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News From 2015

Although Mississippi remains fairly rural, deer seek refuge in areas that offer shelter, plentiful food, few predators and abundant water sources, so they frequently are found snacking in suburban flowerbeds. (Photo by iStock)
July 2, 2015 - Filed Under: Lawn and Garden, White-Tailed Deer

STARKVILLE, Miss. -- Summer in Mississippi brings a bountiful buffet of fruits, vegetables, flowers and shrubs to enjoy -- but not just for people. White-tailed deer, avid plant browsers always eager for high-energy food, seem to enjoy the fruits of the gardener’s labor just as much!

Deer can be among the most destructive wildlife intruders for vegetable gardens, flower beds, trees, shrubs, berries and vines. In fact, a small herd of deer can eat and trample a small, backyard garden virtually overnight, according to the Internet Center for Wildlife Damage Management.

June 30, 2015 - Filed Under: Crops, Irrigation, Technology

STONEVILLE, Miss. -- Row crop producers who irrigate their crops can learn the benefits of soil moisture sensors during two separate field days planned for July and August.

Jason Krutz, an irrigation specialist with Mississippi State University, said farmers can learn about the advantages of using soil moisture sensors to determine when to irrigate.

Participants also can see the devices in action. Product demonstrations by manufacturers and distributors will showcase types of sensors, features and costs.

Remove the nonshowy flowers from plants like this coleus to allow the colorful foliage to be the focus. (Photo by MSU Extension Service/Gary Bachman)
June 29, 2015 - Filed Under: Lawn and Garden, Flower Gardens

I’m like most home gardeners when it comes to working in and maintaining my garden and landscape. My philosophy to garden chores can be summed up by the catchphrase of a friend of mine who is a home improvement expert: “I’m all about easy.”

This philosophy is especially true during the heat and humidity of the summer.

But despite my desire to do things the easy way, there are important summer garden activities required to keep some flowering plants looking good. Deadheading is one of these maintenance chores that often gets overlooked.

Mississippi State University graduate student Chelsie Darnell of Union City, Tennessee, gently knocks thrips from soybean plants to her collection tray in a Sunflower County, Mississippi, field on June 3, 2015. (Photo by MSU Ag Communications/Linda Breazeale)
June 29, 2015 - Filed Under: Insects-Crop Pests, Insects

INDIANOLA, Miss. -- Seed treatments have minimized thrips damage for the last decade, but farmers and entomologists fear some pesticides may be losing their punch in protecting cotton.

Scientists at Mississippi State University and other universities across the Midsouth have been aggressively exploring options for controlling thrips damage in cotton.

Angus Catchot, an entomologist with the MSU Extension Service, said the use of foliar treatments for thrips in cotton has grown steadily in recent years.

June 29, 2015 - Filed Under: Livestock, Beef

STARKVILLE, Miss. -- A Mississippi State University professor is the new executive director of the Beef Improvement Federation.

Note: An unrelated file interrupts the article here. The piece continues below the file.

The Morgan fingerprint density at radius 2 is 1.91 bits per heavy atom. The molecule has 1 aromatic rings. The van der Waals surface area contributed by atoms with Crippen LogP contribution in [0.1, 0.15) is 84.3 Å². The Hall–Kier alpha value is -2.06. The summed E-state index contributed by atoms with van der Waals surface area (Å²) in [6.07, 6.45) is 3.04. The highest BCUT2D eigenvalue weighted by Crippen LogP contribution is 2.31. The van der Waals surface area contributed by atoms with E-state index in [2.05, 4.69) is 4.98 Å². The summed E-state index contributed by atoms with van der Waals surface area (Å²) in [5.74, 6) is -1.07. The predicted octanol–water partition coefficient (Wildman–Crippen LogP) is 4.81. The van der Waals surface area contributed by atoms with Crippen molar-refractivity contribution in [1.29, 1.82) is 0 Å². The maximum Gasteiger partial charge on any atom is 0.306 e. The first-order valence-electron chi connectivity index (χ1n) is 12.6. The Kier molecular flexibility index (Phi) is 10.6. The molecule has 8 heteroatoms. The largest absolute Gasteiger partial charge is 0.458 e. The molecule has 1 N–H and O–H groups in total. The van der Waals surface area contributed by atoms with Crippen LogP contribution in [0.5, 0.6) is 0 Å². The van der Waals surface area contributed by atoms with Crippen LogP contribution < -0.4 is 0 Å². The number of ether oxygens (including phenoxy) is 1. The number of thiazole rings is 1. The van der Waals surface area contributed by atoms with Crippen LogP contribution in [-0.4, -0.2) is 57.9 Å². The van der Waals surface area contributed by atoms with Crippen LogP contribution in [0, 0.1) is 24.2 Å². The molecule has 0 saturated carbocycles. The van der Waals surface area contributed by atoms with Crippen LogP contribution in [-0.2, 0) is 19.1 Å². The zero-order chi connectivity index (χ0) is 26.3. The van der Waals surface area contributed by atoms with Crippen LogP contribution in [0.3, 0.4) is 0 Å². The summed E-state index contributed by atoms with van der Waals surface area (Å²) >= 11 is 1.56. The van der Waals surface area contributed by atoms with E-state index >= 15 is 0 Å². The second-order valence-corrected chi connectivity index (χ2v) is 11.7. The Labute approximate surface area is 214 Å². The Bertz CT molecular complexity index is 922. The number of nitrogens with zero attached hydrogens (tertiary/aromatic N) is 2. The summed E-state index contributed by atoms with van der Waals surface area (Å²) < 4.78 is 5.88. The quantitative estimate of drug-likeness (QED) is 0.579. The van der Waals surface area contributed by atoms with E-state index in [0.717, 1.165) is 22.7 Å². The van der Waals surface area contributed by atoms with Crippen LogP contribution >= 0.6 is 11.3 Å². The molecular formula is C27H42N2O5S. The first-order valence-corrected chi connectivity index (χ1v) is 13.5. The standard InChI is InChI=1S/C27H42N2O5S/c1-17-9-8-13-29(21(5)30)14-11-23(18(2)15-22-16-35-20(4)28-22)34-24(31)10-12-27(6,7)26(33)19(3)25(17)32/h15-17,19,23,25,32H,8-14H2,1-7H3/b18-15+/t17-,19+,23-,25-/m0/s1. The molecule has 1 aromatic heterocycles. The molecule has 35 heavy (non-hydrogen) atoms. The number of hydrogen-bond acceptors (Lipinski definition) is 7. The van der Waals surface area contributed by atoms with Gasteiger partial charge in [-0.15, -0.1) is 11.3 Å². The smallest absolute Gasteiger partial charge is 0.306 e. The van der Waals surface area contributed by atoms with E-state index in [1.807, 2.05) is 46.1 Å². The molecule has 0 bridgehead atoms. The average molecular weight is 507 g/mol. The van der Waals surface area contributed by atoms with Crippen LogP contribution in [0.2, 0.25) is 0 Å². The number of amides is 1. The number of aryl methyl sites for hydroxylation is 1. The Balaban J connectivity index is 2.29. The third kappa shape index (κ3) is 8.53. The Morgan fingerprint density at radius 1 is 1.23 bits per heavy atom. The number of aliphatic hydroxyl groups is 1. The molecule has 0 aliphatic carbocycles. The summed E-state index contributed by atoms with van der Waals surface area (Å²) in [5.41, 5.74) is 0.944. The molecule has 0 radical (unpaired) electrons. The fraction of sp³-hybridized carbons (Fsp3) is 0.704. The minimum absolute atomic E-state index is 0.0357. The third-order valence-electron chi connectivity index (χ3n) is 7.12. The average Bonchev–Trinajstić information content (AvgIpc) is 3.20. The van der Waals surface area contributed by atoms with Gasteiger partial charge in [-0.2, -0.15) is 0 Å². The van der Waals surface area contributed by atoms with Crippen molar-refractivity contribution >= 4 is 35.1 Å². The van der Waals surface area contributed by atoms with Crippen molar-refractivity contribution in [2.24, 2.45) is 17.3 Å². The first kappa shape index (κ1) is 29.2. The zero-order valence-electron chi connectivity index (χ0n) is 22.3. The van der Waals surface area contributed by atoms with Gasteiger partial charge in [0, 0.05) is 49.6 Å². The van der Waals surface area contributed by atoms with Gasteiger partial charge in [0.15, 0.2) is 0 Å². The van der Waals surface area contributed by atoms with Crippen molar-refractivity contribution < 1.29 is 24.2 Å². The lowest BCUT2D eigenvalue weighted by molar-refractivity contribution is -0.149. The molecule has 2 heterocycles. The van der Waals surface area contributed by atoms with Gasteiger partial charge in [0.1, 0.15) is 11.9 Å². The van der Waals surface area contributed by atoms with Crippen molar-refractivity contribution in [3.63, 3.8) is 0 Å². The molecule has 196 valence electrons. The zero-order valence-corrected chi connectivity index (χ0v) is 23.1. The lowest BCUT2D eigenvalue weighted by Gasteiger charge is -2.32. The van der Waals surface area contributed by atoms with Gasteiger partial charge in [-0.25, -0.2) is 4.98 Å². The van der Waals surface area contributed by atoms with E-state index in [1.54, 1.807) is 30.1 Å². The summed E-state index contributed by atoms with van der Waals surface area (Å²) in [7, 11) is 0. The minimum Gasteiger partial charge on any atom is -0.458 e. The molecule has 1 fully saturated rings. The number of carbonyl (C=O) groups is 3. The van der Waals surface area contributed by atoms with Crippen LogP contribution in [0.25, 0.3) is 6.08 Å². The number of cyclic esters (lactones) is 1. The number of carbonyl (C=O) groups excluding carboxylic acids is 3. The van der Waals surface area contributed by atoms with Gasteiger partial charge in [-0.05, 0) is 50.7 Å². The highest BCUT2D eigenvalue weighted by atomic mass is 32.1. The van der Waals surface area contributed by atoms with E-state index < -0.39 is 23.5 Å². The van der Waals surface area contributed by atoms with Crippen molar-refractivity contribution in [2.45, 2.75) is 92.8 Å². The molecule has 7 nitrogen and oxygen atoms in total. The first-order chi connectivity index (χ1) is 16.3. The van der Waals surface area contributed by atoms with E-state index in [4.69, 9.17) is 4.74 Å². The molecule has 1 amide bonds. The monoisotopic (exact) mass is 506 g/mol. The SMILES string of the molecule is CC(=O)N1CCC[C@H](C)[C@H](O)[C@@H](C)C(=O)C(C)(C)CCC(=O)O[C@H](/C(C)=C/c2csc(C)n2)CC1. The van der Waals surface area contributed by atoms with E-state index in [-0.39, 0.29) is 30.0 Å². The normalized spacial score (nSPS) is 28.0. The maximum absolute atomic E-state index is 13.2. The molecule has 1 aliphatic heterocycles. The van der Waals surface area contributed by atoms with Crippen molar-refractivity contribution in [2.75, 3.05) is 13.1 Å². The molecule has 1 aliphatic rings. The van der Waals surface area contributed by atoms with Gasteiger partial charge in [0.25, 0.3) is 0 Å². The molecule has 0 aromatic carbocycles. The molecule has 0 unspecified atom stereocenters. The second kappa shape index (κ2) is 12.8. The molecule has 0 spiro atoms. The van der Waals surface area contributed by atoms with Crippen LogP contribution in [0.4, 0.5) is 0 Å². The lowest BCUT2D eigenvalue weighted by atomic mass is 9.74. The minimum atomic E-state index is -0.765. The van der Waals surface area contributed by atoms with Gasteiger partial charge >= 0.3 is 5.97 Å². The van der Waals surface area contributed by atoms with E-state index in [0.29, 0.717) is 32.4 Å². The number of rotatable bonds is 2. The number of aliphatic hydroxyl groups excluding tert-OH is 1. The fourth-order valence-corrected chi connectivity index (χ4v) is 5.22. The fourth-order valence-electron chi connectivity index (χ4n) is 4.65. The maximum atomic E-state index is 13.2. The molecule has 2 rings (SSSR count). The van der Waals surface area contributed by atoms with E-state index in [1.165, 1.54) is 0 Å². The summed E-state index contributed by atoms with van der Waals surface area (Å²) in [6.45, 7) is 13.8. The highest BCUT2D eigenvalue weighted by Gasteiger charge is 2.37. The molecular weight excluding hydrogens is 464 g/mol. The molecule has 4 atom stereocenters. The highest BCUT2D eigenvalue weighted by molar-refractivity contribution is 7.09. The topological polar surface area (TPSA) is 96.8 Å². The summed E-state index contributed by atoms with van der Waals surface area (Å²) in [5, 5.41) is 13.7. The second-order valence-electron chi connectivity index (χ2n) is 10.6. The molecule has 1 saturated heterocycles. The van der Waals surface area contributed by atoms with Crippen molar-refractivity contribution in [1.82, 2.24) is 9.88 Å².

June 29, 2015 - Filed Under: Farming, Agricultural Economics

GOODMAN, Miss. -- Farmers and producers can learn about the relationship between risk management and insurance during a July 17 field day at the Alliance for Sustainable Agricultural Production Farm near Goodman.

Participants also will receive training in legal and contractual issues. The National Center for Appropriate Technology Gulf States Office and the University of Mississippi Transactional Law Clinic will team up to deliver these sessions.

With consumer demand high and input costs down, Mississippi catfish producers are stocking their ponds at high rates this year. (File Photo by MSU Ag Communications)
June 26, 2015 - Filed Under: Catfish

RAYMOND, Miss. -- High consumer demand and lower input costs have Mississippi catfish farmers filling their ponds to the brim.

“Consumer demand has stayed pretty high, and that has farmers stocking at high rates, even though pond acreage is down by almost 8 percent from last year,” said Jimmy Avery, Extension aquaculture professor at the Mississippi State University Delta Research and Extension Center in Stoneville. “We are optimistic that consumers are still out there and demanding a U.S. farm-raised product.”

Mississippi reptiles, such as this snapping turtle, can be seen crossing the road this time of year as they search for sandy soil in which to build nests and lay eggs. (Photo by MSU Ag Communications/Kat Lawrence)
June 26, 2015 - Filed Under: Environment, Urban and Backyard Wildlife

STARKVILLE, Miss. -- Have you ever wondered why there seem to be a lot of turtles crossing the road this time of year?

The turtles you see crossing the road in spring and early summer are most often females. They are either in search of a good place to lay their eggs or returning to their home territory. Drivers should not risk a vehicle accident to avoid hitting a turtle on the road. However, unnecessary turtle deaths should be avoided.

Setting off fireworks over a lake or pond away from houses decreases the risk of fires. (Photo by MSU Ag Communications/Kevin Hudson)
June 25, 2015 - Filed Under: Community, Family

STARKVILLE, Miss. -- The color red is a Fourth of July trademark, but sometimes it represents danger.

There are more fires reported on Independence Day than any other day of the year. Fireworks account for two out of every five of these fires. Injury rates are highest among 15- to 24-year-olds and second highest among 10-year-olds, according to the National Fire Protection Association.

In Mississippi, children as young as 12 can buy fireworks. State law prohibits cherry bombs, tubular salutes, repeating bombs, aerial bombs and torpedoes.

Pets left inside vehicles, especially on hot summer days, can suffer heat exhaustion and heatstroke. (Staged photo by MSU Ag Communications/Kat Lawrence)
June 23, 2015 - Filed Under: Community, Family, Pets